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Printed Paper versus Electronic Pixels – The Controversy Continues

A recent article reported that students at Brigham Young University preferred printed course materials to electronic course materials.

  • When students were asked if they preferred printed or digital course materials, 65% said they preferred print.
  • When asked if they learn better from print or digital course materials, 74% reported print.
  • When asked if they read digital files or printed them, 72% said they printed some or all of the materials.
  • Of those who printed, 44% said they use their own personal printers, 42% said they use computer labs, and 30% said they use open access kiosks.
  • When asked if they’re ever distracted by e-mails, social media, or web surfing when they use electronic devices to study course materials, 99% said they were distracted.

Around the same time, an article appeared based on HP research from San Jose State University students confirming the data. In this article:

  • 62% preferred print
  • 54% cited ease-of-use for preferring printed textbooks
  • 35% reported note taking ability when preferring textbooks
  • 33% said they would be willing to spend $80 more to buy the printed version

But for many people, a more important question than preference is comprehension. In other words, which one helps people retain better? The results here are controversial. For the printed book fans, there is an article based upon a Scientific American article which said that people understand and remember text better from paper than a screen. On the other hand, there are articles that have found the exact opposite.  One article entitled, “Eight Studies Show iPads in the Classroom Improve Education” talks about eight different studies which all found increased comprehension using iPads.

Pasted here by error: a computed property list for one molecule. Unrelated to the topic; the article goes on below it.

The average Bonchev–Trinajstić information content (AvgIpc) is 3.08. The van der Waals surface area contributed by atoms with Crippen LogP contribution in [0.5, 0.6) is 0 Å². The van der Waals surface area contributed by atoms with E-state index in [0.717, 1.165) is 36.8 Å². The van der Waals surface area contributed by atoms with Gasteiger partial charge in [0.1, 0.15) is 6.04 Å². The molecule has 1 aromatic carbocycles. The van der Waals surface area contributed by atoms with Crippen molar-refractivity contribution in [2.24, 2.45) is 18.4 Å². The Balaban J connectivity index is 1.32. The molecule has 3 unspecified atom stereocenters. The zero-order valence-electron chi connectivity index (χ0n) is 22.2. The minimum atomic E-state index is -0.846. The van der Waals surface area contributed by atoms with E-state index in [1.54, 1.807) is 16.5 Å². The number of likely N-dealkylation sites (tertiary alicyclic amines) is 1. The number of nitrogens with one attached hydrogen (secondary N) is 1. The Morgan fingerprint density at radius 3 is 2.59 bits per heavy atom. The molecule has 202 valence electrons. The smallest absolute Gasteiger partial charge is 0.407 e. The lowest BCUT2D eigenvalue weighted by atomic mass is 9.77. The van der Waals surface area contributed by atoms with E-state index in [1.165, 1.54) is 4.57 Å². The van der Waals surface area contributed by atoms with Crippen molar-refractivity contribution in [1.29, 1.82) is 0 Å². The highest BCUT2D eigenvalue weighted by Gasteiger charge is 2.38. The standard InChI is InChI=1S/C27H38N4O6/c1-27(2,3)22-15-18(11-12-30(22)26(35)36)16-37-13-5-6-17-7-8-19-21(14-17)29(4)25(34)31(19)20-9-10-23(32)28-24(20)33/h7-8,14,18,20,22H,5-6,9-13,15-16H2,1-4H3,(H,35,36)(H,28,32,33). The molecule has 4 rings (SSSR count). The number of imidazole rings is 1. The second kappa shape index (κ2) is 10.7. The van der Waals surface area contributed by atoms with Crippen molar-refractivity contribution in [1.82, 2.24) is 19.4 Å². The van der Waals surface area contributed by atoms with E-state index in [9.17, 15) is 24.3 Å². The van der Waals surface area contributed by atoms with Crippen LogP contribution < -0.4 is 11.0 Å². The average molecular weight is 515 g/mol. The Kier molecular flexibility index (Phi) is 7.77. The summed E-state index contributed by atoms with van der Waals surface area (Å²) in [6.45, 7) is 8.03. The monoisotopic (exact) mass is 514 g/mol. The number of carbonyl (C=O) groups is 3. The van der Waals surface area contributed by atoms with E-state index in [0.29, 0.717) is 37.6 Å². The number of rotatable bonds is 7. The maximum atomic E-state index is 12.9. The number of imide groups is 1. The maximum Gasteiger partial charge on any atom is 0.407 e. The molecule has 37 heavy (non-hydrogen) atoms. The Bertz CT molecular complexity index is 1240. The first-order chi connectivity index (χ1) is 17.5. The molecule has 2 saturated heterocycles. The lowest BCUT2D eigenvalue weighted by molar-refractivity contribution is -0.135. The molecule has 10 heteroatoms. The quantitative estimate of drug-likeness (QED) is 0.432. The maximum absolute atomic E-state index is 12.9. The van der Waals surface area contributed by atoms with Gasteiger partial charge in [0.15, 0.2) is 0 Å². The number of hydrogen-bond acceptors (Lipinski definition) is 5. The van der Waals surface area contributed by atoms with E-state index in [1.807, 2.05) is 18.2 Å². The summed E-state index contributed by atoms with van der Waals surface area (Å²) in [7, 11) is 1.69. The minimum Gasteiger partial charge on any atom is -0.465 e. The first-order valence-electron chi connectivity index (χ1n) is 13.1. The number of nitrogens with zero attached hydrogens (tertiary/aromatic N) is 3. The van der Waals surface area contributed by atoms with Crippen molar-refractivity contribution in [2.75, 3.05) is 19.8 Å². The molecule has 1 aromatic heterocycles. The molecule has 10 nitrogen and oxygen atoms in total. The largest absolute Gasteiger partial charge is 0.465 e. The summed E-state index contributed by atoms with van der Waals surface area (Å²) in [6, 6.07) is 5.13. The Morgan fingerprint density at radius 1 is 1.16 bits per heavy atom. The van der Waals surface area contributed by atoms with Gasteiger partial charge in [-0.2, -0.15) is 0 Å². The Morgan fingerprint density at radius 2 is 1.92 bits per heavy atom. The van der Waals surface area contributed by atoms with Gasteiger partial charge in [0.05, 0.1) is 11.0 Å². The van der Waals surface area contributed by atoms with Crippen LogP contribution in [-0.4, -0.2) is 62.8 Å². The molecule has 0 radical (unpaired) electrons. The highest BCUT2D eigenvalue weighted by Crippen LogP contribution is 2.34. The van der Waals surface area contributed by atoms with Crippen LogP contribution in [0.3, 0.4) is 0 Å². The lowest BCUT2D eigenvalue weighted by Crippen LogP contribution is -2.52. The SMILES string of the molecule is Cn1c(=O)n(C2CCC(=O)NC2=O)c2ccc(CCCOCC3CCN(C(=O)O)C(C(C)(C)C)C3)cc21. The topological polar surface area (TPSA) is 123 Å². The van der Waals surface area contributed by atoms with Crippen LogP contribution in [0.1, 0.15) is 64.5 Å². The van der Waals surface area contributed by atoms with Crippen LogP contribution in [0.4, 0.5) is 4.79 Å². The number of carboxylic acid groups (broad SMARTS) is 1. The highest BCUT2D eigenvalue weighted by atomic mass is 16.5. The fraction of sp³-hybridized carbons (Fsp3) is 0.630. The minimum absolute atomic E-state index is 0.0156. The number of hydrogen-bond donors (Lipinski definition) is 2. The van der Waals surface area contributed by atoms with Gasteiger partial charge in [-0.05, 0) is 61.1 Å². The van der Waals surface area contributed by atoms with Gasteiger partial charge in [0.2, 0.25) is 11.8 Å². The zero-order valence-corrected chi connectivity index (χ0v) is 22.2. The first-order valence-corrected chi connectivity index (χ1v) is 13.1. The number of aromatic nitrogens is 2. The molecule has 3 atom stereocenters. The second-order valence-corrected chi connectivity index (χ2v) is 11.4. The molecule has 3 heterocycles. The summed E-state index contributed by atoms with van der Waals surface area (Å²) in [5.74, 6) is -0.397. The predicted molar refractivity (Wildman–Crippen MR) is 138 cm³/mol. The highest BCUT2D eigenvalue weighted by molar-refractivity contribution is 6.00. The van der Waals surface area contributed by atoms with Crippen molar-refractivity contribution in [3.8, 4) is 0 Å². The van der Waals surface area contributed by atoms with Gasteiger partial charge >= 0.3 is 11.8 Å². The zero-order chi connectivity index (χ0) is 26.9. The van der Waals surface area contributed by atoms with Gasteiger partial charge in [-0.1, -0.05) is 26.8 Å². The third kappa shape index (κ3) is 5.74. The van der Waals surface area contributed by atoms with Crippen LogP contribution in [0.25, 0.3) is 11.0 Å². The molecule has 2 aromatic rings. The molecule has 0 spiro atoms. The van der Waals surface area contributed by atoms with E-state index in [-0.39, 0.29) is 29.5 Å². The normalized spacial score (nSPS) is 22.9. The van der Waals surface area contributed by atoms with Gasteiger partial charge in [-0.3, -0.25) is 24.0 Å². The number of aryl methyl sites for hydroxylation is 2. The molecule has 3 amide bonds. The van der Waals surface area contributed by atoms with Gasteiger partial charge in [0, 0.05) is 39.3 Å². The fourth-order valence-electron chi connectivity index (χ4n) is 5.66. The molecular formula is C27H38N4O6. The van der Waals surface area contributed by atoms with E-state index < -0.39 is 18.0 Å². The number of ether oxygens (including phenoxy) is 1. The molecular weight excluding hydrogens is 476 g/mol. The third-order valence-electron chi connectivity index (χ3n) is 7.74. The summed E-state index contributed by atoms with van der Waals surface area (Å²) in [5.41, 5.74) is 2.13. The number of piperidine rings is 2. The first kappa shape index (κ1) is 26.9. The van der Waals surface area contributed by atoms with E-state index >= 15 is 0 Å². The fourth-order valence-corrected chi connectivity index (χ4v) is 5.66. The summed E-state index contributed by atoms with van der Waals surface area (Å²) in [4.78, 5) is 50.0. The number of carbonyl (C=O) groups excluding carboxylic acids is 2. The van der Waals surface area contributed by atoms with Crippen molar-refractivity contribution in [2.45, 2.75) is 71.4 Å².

The only conclusion we can reach is that more studies say that college students prefer printed course material than electronic course material.  We could assume that this preference is the result of these children growing up with, and developing studying habits using printed books. But this could change radically when today’s youngsters, who grew up with iPads, go to college.

Which do you prefer to read – paper or pixels? Which do you prefer to study?  Which do your children prefer?

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About Howie Fenton

As an NAPL Senior Consultant, Howie works with commercial and in-plant print shops and industry manufacturers. Consulting directly with printing companies, Howie specializes in the areas of operations and digital production, with a focus on workflow, customer service, estimating and prepress performance and benchmarking, as well as budgeted hourly rates. Howie’s experience and expertise positions him to coach companies on their investment priorities such as web to print, pdf workflows, variable data printing and digital equipment. As a follow-up to that, Howie works with companies to streamline their operations and train their staff to sell the value of the digital technologies. As one of the leading in-plant printing experts, Howie performs in-plant audits and customized surveys that benchmark financial performance, analyze workflow issues, and measure productivity, customer satisfaction, and in-plant competitiveness. His evaluations help clients increase efficiency and reduce costs, and his services are used to benchmark financial and operational performance and to demonstrate or improve that performance. A frequent speaker at industry events, he has written five books and two books on digital printing and variable-data printing and is a regular contributor to several industry publications.

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